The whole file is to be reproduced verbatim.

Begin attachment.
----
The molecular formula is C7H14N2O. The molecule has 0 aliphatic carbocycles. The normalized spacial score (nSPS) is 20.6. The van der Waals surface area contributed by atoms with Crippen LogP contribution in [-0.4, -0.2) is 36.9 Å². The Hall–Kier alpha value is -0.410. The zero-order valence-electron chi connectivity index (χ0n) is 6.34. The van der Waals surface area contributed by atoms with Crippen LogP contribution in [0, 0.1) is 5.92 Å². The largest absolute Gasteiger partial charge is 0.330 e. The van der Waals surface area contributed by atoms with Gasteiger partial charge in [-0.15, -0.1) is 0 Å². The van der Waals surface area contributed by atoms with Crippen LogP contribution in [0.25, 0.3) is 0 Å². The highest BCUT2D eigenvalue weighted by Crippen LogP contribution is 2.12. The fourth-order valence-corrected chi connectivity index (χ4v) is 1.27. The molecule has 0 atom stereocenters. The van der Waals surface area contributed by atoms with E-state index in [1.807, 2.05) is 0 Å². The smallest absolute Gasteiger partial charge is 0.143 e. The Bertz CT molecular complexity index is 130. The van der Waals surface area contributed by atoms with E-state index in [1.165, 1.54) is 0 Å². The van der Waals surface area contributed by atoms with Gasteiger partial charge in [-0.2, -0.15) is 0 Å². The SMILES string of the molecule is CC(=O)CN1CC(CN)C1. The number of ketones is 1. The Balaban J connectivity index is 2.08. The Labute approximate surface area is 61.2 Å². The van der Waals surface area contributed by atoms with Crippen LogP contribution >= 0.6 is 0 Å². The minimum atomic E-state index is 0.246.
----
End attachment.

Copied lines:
The molecular formula is C7H14N2O. The molecule has 0 aliphatic carbocycles. The normalized spacial score (nSPS) is 20.6. The van der Waals surface area contributed by atoms with Crippen LogP contribution in [-0.4, -0.2) is 36.9 Å². The Hall–Kier alpha value is -0.410. The zero-order valence-electron chi connectivity index (χ0n) is 6.34. The van der Waals surface area contributed by atoms with Crippen LogP contribution in [0, 0.1) is 5.92 Å². The largest absolute Gasteiger partial charge is 0.330 e. The van der Waals surface area contributed by atoms with Gasteiger partial charge in [-0.15, -0.1) is 0 Å². The van der Waals surface area contributed by atoms with Crippen LogP contribution in [0.25, 0.3) is 0 Å². The highest BCUT2D eigenvalue weighted by Crippen LogP contribution is 2.12. The fourth-order valence-corrected chi connectivity index (χ4v) is 1.27. The molecule has 0 atom stereocenters. The van der Waals surface area contributed by atoms with E-state index in [1.807, 2.05) is 0 Å². The smallest absolute Gasteiger partial charge is 0.143 e. The Bertz CT molecular complexity index is 130. The van der Waals surface area contributed by atoms with E-state index in [1.165, 1.54) is 0 Å². The van der Waals surface area contributed by atoms with Gasteiger partial charge in [-0.2, -0.15) is 0 Å². The SMILES string of the molecule is CC(=O)CN1CC(CN)C1. The number of ketones is 1. The Balaban J connectivity index is 2.08. The Labute approximate surface area is 61.2 Å². The van der Waals surface area contributed by atoms with Crippen LogP contribution >= 0.6 is 0 Å². The minimum atomic E-state index is 0.246.